Cholesterol: Good or Bad?

Cholesterol is a substance created by our body to keep us healthy. We also get some cholesterol from food. There are two types of cholesterol, “good” and “bad.” The correct amount of both of these is very important. If you have too much of LDL (bad) cholesterol, it can clog your arteries. This can lead to heart disease, heart attack or stroke. HDL (good) cholesterol is what keeps the LDL from clogging your arteries. So you can see how you need the right amounts of both.

Most of the time you only hear about clogged arteries in old people or obese people. So why worry about it now? There are studies and much evidence that actually shows that buildup in arteries starts in childhood and slowly builds into adulthood. This is why, even as college students, we need to make sure that our cholesterol levels are good.

Cholesterol is affected by your diet. You can avoid foods that raise your bad cholesterol and you can also eat foods to raise your good cholesterol. LDL is raised when you eat saturated fats, trans fats, and dietary cholesterol. Not only do monounsaturated fats and polyunsaturated fats NOT raise LDL, but they have also been shown to help lower LDL when eaten with a healthy diet.

So how do we keep our cholesterol under control? Here are a few suggestions regarding fat:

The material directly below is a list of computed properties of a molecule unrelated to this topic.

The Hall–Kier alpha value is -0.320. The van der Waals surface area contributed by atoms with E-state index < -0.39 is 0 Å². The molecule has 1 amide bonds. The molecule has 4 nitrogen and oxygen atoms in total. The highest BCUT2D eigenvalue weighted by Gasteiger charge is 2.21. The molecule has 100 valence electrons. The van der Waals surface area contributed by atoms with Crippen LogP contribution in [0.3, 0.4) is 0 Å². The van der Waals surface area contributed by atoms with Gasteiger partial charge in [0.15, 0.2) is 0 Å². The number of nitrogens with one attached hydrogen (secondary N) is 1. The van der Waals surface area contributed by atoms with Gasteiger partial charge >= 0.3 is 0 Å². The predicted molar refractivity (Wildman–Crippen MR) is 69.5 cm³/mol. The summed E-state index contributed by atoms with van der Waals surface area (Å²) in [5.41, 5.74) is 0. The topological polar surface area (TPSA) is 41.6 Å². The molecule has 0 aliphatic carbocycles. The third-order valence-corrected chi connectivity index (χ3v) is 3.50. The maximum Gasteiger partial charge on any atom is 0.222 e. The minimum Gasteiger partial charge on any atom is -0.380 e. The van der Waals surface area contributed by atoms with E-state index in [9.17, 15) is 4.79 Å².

• Limit total fat intake to less than 25–35% of your total calories each day.
  • Limit saturated fat intake to less than 7% of total daily calories.
  • Limit trans fat intake to less than 1 percent of total daily calories.
  • The remaining fat should come from sources of monounsaturated and polyunsaturated fats such as nuts, seeds, fish and vegetable oils.
  • Limit cholesterol intake to less than 300 mg per day.

Some examples of foods to aviod or have small amounts of are animal fats, butter, cream, whole-fat milk or other dairy products, coconut oil, palm oil, and cocoa butter. Some foods that have better fats are salmon, trout, herring, avocados, olives, walnuts and liquid vegetable oils like soybean, corn, safflower, sunflower, canola, and olive. Even though these are better for you, you still need to eat them in moderation. Try to only get 25-35% of your calories from fat. How do you figure this out? Each gram of fat is equivalent to 9 calories. So you need to multiply however many grams of fat you eat by 9. Then divide by total calories and this will give you the percent of calories from fat.

Some other suggestions to help your cholesterol are:

  • Reduce the amount of meat you eat in each meal.
  • Eat only egg whites, as the egg yolk has a lot of cholesterol in it.
  • Use liquid oils instead of solid fats.
  • When eating dairy, always choose the low-fat option.
  • Increase your intake of fiber and whole grains.
  • Reduce your intake of sodium.
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One Comment Add yours

  1. Leona Smith says:

    For me Cholesterol has bad and good effects on our body but I just want to emphasize also that cholesterol is also good in our body because cholesterol also aids in the manufacture of bile (which is stored in the gallbladder and helps digest fats), and is also important for the metabolism of fat soluble vitamins, including vitamins A, D, E and K. It is the major precursor for the synthesis of vitamin D and of the various steroid hormones (which include cortisol and aldosterone in the adrenal glands, and the sex hormones progesterone, the various estrogens, testosterone, and derivatives).

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